Posted on 06 May 2010.
By Benji Carver
R, 90 mins., 2010
Cast: Rebecca Hall, Catherine Keener, Amanda Peet, Sarah Steele and Oliver Platt
Directed by Nicole Holofcener
Screenplay by Nicole Holofcenter
At the center of Nicole Holofcenter’s new film “Please Give” are four women of various ages whose lives intersect while living in the ever-needy place called New York City.
These women are played by the always lovable actresses Catherine Keener, Rebecca Hall (an actress we keep growing to love at the movies,) Amanda Peet (an actress we love to hate,) and Sarah Steele, a great young actress whom we are willing to love even more after watching this film.
What ties these particular women together are their city apartments, family members, antique furniture, and breasts. The opening credit montage consists of a series of mammograms, which show breasts in all shapes, ages, and sizes, giving us a very awkward but hilarious opening about these particular women.
Nicole Holofcenter script binds this together almost perfectly with very few missteps – a subplot involving an antique pot – that could be deleted from one’s memory once sitting through the film. Holofcenter writes these women and their families with such sound dialogue that makes you wonder if Woody Allen might be jealous of not having written this down first.
What should also be noted is her subtle direction on bringing out these great performances. She is someone who likes to place the camera in medium shots and let the actors go at it.
The most successful example of this is a dinner scene where all the women and one husband (Oliver Platt in his most lovable butterball role in years) sit down and discuss various topics all the while getting under each other’s skin.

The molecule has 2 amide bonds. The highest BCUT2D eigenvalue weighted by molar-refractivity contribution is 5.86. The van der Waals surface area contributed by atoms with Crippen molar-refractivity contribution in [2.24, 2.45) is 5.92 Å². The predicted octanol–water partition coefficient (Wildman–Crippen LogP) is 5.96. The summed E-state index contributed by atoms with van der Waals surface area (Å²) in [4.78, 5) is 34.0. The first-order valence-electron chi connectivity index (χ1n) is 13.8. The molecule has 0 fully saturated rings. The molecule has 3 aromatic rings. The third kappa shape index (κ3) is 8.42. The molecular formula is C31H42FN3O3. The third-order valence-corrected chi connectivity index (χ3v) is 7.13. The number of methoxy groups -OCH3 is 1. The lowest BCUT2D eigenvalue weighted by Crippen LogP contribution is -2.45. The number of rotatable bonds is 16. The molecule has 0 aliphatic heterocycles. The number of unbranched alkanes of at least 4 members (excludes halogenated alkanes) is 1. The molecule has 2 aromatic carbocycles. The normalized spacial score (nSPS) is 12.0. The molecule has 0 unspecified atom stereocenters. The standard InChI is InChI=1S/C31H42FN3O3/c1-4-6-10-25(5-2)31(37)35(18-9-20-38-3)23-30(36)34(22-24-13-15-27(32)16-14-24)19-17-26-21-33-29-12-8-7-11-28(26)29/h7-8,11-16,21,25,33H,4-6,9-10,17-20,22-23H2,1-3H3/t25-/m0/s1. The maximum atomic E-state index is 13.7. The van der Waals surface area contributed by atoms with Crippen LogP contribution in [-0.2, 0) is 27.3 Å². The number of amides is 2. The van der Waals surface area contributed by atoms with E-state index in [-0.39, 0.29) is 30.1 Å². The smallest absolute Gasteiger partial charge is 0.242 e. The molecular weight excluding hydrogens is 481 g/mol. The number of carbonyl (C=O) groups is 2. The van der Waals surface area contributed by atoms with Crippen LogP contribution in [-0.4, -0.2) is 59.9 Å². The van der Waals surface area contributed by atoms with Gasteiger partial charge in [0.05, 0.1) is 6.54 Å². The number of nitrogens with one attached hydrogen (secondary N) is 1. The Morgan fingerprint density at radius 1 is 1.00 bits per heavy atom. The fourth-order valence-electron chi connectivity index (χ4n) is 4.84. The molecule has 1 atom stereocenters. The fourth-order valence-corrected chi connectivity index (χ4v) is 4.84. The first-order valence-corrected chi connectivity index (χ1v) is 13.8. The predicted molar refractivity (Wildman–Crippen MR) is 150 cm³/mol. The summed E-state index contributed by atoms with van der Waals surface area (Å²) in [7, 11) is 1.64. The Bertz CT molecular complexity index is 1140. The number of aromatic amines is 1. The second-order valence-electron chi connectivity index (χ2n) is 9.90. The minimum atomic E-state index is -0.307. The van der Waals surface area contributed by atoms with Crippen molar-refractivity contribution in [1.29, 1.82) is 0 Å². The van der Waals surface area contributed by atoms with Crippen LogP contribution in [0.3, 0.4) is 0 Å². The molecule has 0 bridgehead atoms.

Another scene, involving a father (Platt) and his daughter (Steele) who has learned that he is having an affair with the Peet’s character, is touching because none of them confront each other in a loud argument. Instead, they do it in a quite almost whispering voice way, they know each others secret but handling it in a very tender for the camera to pick up.
Holofcenter knows and loves her actors so well that its a delight to see a mature blending of this tender drama and organic comedy. Not since writings of Woody Allen and John Patrick Shaley have New Yorkers looked this compelling on the screen.
While each character have their own great moments, the award for the best lines and keeping the film bit goes to Amanda Peet, one of her best in years. She specializes in cynical skin peeling characters that we have seen in “Changing Lanes” and short-lived TV series “Studio 60 on the Sunset Strip.” Her character of Mary does what we all like to see her do best. She packs such a sucker punch when she tells Platt, “ I’m going to stop f***ing you now.”
“Please Give” gives us a film that is tender, funny, even emotionally brutal at times, yet it always makes us want to come back for more. It’s one of the very best film so far this year.